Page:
Tuesday, 15 September 2009

Buck, Naked

Buck, Naked is up at Pank Magazine. A fine home indeed for the little guy.

Sunday, 6 September 2009

Il Faut Cultiver Notre Jardin

Il Faut Cultiver Notre Jardin is the moral of Voltaire's Candide - the "subdued vein of wisdom" as Italo Calvino puts it in his essay, "Candide, An Essay In Velocity". The idea expressed by "It is necessary to cultivate our garden" is essentially Aristotelian: don't rely too much on theory, don't rely too much on experience - but try to find a happy medium between the two. Calvino also discusses how Voltaire's work travels the world at great speed, calling it 'around the world in eighty pages'. I would go further than this and claim that the brief, elliptical form of Candide fits its subject very well. It is, in essence, a moral fable for the rational mind. It works because it is built on solid philosophical foundations.

That, in short, is what makes Candide great. Attention needs to be paid to such things, then, if you're going to try and re-work that book. Michael Chabon has a crack at it with 'Gentlemen of the Road'. Evidence for this can be found in the form of the work, (short and elliptical), the narrative (a journey taken) and the themes (religion, war and politics). Perhaps the biggest clue in every sense, however, is the elephant named for 'Cunegonde' - the unfortunate character in Candide who gets fatter and fatter.

What Chabon completely misses, however, is both of the things that made Candide so good. In the first place, the geo-temporal range is limited to the 10th century land of the Khazars. More damaging, however, is the complete lack of philosophical underpinning. What we get instead is a broad range of Hollywood cliche: The pretend fight, the hero going after his hat, the condemned man saved in the nick of time and so on... which is supposed to be entertaining in and of itself. Voltaire certainly worked with the adventure story trope, but he also satarised it, and he did so with a point in mind. Chabon seems to believe that the adventure story is enough in itself, even in a short and elliptical form. But it isn't. The experience is as hollow and empty as, say, 'Tap Dancing with Jean Claude Van Damme', and no amount of Khazar names, castles and religious limning can make up for the loss.

I didn't like the movie version of 'Wonder Boys' either. So I guess that's it for me and Chabon.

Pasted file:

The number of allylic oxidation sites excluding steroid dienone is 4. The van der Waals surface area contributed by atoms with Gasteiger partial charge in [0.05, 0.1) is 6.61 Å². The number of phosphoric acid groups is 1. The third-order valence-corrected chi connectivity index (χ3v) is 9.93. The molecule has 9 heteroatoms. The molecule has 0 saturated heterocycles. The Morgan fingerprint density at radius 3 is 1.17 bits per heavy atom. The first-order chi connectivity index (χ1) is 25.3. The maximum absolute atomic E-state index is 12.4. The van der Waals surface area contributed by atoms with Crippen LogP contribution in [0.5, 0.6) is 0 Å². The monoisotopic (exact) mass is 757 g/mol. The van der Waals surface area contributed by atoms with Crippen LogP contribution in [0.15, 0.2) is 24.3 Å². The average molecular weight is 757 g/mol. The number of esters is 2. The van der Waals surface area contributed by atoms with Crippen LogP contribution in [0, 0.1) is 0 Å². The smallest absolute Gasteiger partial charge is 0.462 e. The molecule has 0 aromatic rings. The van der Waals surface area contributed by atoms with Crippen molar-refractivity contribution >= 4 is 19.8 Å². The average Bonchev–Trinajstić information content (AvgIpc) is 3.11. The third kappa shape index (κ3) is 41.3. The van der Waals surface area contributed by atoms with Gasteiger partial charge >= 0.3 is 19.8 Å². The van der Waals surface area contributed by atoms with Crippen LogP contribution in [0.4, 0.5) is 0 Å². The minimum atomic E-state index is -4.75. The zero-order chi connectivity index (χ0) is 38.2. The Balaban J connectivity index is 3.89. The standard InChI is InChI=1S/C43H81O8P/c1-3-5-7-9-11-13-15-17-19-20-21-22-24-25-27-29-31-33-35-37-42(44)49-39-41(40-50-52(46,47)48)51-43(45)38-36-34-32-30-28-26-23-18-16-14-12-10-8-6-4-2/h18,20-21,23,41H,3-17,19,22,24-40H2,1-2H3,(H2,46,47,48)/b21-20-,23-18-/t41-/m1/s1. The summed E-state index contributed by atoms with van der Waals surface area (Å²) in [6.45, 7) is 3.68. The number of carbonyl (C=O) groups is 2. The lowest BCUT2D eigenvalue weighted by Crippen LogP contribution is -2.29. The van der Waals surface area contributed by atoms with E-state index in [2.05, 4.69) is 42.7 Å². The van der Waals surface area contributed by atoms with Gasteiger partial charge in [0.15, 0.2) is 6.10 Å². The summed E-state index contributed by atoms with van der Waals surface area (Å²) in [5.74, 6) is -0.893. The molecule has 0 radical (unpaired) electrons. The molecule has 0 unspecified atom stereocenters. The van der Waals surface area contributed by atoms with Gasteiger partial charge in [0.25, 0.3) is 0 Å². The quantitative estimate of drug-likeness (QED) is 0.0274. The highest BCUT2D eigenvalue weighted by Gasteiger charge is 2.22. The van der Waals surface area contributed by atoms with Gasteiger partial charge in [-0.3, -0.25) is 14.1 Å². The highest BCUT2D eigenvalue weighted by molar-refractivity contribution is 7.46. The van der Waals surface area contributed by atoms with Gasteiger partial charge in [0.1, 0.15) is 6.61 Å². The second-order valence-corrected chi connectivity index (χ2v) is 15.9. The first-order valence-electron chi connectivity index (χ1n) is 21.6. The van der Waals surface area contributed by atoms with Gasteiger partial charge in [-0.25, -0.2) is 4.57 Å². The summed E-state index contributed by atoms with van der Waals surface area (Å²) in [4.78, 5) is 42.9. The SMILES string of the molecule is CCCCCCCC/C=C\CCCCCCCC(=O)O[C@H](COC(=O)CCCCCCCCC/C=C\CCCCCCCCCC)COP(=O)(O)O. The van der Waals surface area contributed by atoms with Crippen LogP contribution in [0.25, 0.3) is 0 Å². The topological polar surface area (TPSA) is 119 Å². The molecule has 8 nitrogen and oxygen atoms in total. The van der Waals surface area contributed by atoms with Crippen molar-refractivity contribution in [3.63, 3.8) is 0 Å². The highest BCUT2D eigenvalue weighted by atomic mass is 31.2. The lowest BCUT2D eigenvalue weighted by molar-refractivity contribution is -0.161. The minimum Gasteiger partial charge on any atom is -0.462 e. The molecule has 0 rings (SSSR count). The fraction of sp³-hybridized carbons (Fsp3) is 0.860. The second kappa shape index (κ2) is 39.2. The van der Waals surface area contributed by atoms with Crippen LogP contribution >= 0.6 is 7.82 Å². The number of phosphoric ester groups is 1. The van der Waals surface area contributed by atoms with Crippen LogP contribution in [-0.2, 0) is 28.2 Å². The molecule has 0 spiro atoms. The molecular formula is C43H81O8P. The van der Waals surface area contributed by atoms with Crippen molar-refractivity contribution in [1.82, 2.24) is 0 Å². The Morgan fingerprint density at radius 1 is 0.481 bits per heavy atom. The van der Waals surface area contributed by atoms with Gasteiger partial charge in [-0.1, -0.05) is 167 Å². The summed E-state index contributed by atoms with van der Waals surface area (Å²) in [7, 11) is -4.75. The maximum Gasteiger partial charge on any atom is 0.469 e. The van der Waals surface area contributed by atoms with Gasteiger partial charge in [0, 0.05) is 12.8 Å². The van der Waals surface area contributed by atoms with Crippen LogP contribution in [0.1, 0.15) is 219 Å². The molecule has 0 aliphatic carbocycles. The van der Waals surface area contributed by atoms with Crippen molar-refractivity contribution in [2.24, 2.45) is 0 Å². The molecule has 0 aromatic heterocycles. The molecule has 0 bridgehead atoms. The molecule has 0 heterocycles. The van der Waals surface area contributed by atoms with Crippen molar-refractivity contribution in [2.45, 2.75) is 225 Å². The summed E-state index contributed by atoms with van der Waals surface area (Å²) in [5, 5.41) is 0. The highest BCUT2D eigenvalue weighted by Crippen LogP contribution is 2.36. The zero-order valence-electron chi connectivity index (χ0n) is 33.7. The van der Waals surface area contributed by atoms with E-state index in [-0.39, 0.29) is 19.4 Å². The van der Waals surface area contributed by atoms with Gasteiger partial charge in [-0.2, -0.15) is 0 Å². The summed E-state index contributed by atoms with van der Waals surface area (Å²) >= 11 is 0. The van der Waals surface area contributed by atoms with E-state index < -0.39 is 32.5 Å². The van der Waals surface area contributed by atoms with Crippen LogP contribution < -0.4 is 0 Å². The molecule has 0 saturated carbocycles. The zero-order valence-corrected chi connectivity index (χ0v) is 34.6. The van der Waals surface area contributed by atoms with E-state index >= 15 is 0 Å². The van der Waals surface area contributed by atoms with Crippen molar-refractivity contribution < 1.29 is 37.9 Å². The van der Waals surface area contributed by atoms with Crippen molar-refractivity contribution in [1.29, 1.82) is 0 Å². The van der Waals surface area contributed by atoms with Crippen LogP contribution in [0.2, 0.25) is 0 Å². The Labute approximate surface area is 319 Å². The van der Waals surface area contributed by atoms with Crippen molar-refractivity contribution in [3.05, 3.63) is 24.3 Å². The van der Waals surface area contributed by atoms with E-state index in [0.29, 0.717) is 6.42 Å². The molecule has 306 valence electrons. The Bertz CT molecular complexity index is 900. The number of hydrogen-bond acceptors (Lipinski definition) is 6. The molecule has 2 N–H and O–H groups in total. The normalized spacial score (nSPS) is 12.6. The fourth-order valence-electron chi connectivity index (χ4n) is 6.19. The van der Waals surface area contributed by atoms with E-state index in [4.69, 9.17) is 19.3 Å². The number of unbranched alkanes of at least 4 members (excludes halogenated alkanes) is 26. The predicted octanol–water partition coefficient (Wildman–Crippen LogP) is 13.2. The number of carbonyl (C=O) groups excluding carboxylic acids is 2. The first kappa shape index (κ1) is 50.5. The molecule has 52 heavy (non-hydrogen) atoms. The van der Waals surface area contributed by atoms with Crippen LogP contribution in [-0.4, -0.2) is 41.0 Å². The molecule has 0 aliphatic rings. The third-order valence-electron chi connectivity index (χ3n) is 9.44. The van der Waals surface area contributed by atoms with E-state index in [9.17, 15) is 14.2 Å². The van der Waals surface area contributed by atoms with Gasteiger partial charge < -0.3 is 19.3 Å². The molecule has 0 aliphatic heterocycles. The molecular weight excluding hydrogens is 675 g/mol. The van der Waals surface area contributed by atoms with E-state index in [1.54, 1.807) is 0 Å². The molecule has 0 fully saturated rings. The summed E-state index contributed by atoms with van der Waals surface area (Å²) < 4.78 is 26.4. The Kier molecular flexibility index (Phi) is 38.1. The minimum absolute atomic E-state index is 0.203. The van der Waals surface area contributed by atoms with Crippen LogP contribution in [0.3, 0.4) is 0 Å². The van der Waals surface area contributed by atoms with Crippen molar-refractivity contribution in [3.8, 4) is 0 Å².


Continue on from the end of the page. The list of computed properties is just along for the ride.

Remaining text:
Friday, 4 September 2009

Super Friday Once In A Lifetime Prompt Volume One

A dog on a bicycle, spotted and snapped in Bucharest. The bike has been specially modified for EU Dachshund Comfort Needs. The legs up top belong to the owner, who had stopped for a beer. The dog wears an expression of world weary melancholy, as if it had cycled to the towers of Byzantium and back, seen it all, and just wants now to walk, trot and scamper, like normal dogs do. What's his/her story? Where did she come from and where will he go? Note that the bicycle has the word 'Rich' written on it. Does this dog have a dark secret? A cache of bones somewhere? It's up to you to decide.

Thursday, 3 September 2009

Foolish on a Wednesday

In for the hat trick, it's 'Foolish Creatures' up at Toasted Cheese, yesterday.

Tuesday, 1 September 2009

Elephant on Tuesday

The Elephant In The Coffee Shop
- a new piece up at Grey Sparrow Press, and very handsomely presented too, with a nice photo of, I think, Florence.

Monday, 31 August 2009

Sunday on Monday

How I Spent My Sunday is up at Night Train. It's a short one.

Thursday, 27 August 2009

Ten Facts About Vatra Dornei

1. Vatra Dornei is a town set at a point where two rivers meet in the Bucovina region of Northern Romania, where the Carpathian mountains also meet the border with Ukraine.

2. What Vatra Dornei does not have: Internet Cafes, Mobile Phone Centers, Starbucks, IMAX, Ihop, Istore, I-anything.

3. You will never starve in August in Vatra Dornei. There are apples everywhere and the pavements are made of cheese.

4. Vatra Dornei, like much of Bucovina, is regularly visited by clouds in summer. They creep around the mountains and hug the streets.

5. Lordini's restaurant in Vatra Dornei do an excellent tuna, garlic and mushroom pizza. It costs about one dollar.

6. Vatra Dornei is full of roosters. No alarm clock required.

7. Vatra Dornei has natural spring water. You can walk into the central park anytime and collect it in a bottle. The park is also full of squirrels.

8. Everyone in Vatra Dornei and Bucovina fills every available space with flowers.

9. Vatra Dornei once had a thriving population of Jews, Germans, Ukranians and Romanians. There is a Jewish cemetary deep in a forest on the hillside.

10. The Workers Syndicate Hotel in Vatra Dornei, where we stayed, is highly recommended. It is bright orange and visible from all the surrounding hills.

Sunday, 16 August 2009

Falling off the edge of the network

We're catching the night train from Bucharest to Bucovina today. Bucovina is in the north of Romania, where the Carpathians curve away into Ukraine. According to the guidebook the place is a "...magical realm teeming with legends, trolls, giant mushrooms and invisible spiders. Here there no internet be but bears do in abundance. Bring meat and a gun."

We are sadly unable to bring our dog with us, so we're leaving her at a care home for dogs here in Bucharest. The regime seems strict but the French owners assure us that the dog will be very disciplined when we return: